Islamist narratives heavily criticize Western media, and they portray state institutions as working to weaken a Muslim way of life. Narratives purposefully exploit discrimination experiences of Muslims, aiming to polarize and create antagonism. Such narratives reject any Western identity, and offer and appeal instead to a separate Muslim identity. Even topics of daily concern of young people are exploited, such as difficulties in school or with parents. For complex problems and for any issue of contention in society, Islamists offer as solution a simplified version of what they call the ‘true’ way of life for any Muslim. Linked is the call on all Muslims to defend their Muslim ‘rights’, community, and religion – according to the particular Islamist group’s narrative.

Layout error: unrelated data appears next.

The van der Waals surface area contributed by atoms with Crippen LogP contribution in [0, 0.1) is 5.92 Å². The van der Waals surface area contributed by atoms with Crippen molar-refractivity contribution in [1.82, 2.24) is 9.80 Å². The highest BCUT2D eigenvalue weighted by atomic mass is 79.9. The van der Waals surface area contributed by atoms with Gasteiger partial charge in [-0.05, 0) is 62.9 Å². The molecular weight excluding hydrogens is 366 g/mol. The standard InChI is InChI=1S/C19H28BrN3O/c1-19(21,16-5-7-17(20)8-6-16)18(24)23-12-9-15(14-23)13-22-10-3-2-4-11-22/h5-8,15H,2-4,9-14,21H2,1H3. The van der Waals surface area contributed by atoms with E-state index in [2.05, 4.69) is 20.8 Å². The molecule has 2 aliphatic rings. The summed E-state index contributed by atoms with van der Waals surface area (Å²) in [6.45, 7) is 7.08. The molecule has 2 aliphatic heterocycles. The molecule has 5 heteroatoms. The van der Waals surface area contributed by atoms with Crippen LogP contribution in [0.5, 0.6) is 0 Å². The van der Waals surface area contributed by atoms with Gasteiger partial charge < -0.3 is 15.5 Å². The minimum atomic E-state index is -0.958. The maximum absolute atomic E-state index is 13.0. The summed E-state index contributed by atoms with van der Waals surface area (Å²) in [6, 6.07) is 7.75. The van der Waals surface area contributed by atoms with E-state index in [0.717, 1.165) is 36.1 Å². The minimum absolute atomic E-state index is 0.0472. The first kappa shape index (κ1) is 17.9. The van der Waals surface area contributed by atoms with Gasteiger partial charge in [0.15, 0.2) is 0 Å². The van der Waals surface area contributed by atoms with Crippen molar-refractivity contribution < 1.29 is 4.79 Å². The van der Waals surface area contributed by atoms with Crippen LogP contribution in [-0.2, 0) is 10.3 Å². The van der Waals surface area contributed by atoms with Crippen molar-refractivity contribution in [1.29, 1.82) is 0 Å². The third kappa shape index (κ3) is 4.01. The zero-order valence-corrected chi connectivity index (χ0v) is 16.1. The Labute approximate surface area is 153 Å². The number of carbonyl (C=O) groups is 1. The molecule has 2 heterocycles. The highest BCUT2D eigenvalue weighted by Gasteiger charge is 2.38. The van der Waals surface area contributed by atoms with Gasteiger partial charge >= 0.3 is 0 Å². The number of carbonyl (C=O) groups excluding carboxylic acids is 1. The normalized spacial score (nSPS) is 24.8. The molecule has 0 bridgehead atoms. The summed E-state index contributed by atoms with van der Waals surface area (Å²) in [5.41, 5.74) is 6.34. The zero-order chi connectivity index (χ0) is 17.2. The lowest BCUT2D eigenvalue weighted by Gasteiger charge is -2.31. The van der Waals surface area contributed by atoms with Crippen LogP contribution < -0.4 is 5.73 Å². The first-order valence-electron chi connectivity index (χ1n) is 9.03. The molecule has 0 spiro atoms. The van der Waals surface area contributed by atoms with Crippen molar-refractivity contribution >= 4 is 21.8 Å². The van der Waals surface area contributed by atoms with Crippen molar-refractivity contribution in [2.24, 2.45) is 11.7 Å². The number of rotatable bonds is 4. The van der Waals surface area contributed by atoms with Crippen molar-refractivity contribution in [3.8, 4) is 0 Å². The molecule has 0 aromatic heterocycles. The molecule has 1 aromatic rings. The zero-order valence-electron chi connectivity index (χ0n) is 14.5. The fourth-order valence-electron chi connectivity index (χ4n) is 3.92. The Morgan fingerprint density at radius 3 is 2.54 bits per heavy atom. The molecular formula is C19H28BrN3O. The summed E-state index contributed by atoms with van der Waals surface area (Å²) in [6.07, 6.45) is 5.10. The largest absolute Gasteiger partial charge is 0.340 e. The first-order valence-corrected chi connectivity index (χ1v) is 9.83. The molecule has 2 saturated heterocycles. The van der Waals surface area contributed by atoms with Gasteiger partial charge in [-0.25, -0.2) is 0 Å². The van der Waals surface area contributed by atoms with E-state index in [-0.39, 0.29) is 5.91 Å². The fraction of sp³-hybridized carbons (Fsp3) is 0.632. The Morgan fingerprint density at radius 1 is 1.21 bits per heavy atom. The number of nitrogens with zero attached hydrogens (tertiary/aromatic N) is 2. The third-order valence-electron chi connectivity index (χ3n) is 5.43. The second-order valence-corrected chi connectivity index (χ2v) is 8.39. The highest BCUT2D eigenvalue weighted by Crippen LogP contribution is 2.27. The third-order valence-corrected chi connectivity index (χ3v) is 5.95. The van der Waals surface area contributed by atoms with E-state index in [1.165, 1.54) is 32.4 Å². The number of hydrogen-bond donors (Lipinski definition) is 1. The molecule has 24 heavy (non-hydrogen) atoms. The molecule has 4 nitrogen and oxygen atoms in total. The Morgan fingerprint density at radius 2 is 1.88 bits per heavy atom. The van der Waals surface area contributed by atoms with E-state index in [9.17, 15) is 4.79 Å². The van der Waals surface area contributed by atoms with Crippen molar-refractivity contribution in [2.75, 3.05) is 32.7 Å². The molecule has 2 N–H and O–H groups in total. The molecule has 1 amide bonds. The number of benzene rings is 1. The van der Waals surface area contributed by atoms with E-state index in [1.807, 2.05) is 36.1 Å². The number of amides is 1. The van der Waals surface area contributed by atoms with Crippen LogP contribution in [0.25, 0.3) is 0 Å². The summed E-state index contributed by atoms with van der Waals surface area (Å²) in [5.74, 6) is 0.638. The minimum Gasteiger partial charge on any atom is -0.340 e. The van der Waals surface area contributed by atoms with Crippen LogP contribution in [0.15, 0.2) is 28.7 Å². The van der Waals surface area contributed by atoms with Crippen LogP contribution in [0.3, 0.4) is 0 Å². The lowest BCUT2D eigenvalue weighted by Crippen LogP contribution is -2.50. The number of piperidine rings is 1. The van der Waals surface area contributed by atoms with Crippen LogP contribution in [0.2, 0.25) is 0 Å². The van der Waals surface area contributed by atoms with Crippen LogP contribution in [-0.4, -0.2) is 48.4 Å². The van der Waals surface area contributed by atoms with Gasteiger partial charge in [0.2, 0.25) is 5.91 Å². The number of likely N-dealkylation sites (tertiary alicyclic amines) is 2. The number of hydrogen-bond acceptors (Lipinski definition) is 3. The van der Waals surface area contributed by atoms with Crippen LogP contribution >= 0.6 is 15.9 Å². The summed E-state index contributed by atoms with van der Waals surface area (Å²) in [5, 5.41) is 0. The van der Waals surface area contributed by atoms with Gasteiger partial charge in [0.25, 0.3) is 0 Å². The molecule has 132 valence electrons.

Right-wing extremist/populist narratives, on the other side, focus on the claimed threat coming from refugees and migrants, and migration overall. Narratives portray refugees and migrants as threat to Europe, its culture, democracy and the Western way of life. An ‘Islamization’ of Europe is said to occur, with the Orient endangering the Occident. The framing is that this ‘Islamization’ threatens the European home and their populations, as well as liberal societies and values. ‘Native’ populations in Europe will supposedly soon feel as strangers in their own land. Narratives claim, for example, that in the case of Germany the German state is already catering to the needs of Muslims and other migrants more than to those of the native population.